Photo by Ryan J Reilly, via Flickr
Nearly six years after the federal Adam Walsh Child Protection and Safety Act was enacted, the U.S. Justice Department is beginning to penalize many of the states that have failed to follow its provisions. The latest count shows that only 15 states are in "substantial" compliance with the Sex Offender Registration and Notification Act (SORNA) parts of the Adam Walsh law, long after a deadline of last July.
The 2006 law expanded the categories of crimes requiring registration and increased the length and frequency of registration for some adults and juveniles. Many states believe that the federal requirements are too costly and burdensome, deciding that they will give up some U.S. anticrime aid rather than retool their sex offender registries in line with the federal law.
The Crime Report previously noted, for example, that Texas had estimated that it would have to spent nearly $39 million to comply with SORNA but would lose only $1.4 million in federal funds if it didn't act.
Some states have declined to comply on policy grounds, most commonly disagreeing with the federal requirement that juvenile sex offenders involved in violent crimes be registered for life. Their first opportunity to ask a court to end their registration would not be available until 25 years after they are listed on a registry, a requirement that some states believe is too harsh.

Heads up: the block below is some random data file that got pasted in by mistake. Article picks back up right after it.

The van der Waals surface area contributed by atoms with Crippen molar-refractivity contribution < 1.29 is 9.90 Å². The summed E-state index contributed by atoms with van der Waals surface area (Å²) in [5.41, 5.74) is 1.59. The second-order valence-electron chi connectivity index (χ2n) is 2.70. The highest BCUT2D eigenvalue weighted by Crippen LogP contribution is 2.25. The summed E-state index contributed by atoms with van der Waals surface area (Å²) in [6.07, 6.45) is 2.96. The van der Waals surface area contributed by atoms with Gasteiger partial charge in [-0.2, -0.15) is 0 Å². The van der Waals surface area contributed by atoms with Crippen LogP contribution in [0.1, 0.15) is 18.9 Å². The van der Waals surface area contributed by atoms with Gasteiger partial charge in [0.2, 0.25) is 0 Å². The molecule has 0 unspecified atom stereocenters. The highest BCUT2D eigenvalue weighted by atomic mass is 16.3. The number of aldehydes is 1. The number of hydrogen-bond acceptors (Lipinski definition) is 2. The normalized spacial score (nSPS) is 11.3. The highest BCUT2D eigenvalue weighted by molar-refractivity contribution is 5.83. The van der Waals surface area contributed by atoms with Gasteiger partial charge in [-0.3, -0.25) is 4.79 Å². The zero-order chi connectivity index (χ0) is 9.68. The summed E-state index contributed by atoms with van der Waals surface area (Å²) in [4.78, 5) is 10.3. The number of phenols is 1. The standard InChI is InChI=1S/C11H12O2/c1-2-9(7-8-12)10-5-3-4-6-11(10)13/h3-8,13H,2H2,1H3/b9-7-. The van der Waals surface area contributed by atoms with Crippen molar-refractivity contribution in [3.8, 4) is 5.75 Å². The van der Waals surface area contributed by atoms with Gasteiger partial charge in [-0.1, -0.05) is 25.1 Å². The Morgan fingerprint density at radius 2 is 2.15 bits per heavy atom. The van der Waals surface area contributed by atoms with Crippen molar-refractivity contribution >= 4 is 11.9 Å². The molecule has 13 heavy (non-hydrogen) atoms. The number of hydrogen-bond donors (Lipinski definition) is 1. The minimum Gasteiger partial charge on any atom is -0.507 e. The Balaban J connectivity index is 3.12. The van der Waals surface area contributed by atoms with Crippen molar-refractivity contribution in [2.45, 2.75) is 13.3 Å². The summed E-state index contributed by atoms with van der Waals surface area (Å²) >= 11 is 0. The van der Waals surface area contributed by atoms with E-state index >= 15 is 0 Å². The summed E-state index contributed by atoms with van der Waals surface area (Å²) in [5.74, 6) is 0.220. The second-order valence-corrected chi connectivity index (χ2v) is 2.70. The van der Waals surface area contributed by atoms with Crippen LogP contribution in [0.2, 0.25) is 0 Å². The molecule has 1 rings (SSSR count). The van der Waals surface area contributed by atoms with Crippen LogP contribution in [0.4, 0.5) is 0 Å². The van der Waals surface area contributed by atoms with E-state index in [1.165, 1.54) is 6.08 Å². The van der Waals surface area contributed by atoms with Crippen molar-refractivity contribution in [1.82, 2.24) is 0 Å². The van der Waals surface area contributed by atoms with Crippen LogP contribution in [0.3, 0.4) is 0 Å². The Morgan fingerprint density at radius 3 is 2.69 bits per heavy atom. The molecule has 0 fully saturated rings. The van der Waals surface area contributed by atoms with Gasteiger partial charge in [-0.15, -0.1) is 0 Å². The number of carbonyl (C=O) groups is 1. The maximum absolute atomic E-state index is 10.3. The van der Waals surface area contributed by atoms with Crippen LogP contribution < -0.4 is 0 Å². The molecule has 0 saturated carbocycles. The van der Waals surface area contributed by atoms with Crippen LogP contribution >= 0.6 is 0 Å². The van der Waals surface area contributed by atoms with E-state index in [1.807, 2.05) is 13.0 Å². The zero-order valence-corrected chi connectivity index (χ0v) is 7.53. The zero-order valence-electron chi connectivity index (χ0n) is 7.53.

States had been threatened with a 10 percent cut in aid from Washington. In practice, the cuts ordered by Justice Department will not go so deeply. Only federal money going solely to state governments will suffer the 10 percent reduction, not the relatively large amount of U.S. aid destined for local governments.
This was the course urged by the National Criminal Justice Association, representing states and localities, which argues that local programs "should not be penalized because of a state's policy on sex offender management." As a result, the potential penalty to most states will be cut roughly in half, depending on how much of the state's federal aid ends up in local hands.
The only states in compliance with SORNA are Alabama, Delaware, Florida, Kansas, Louisiana, Maryland, Michigan, Mississippi, Missouri, Nevada, Ohio, South Carolina, South Dakota, Tennessee, and Wyoming.
All of the remaining 35 states may not suffer a loss of federal funds. If the Justice Department determines that a state is actively attempting to comply with SORNA, its federal aid may continue without interruption. Several more states may comply this year, depending on action by legislatures that may still be in session.
The proportion of federal money that a non-complying state may lose will differ depending on the state's level of compliance. In some states, federal money that otherwise would have gone to anticrime work not involving sex offenders might be shifted to help the state get into compliance with SORNA. The bottom line is that some anticrime programs around the U.S. now will experience funding cuts if they are located in states that have failed to meet SORNA's requirements.
Ted Gest is president of Criminal Justice Journalists and Washington-based contributing editor of The Crime Report. He welcomes comments from readers.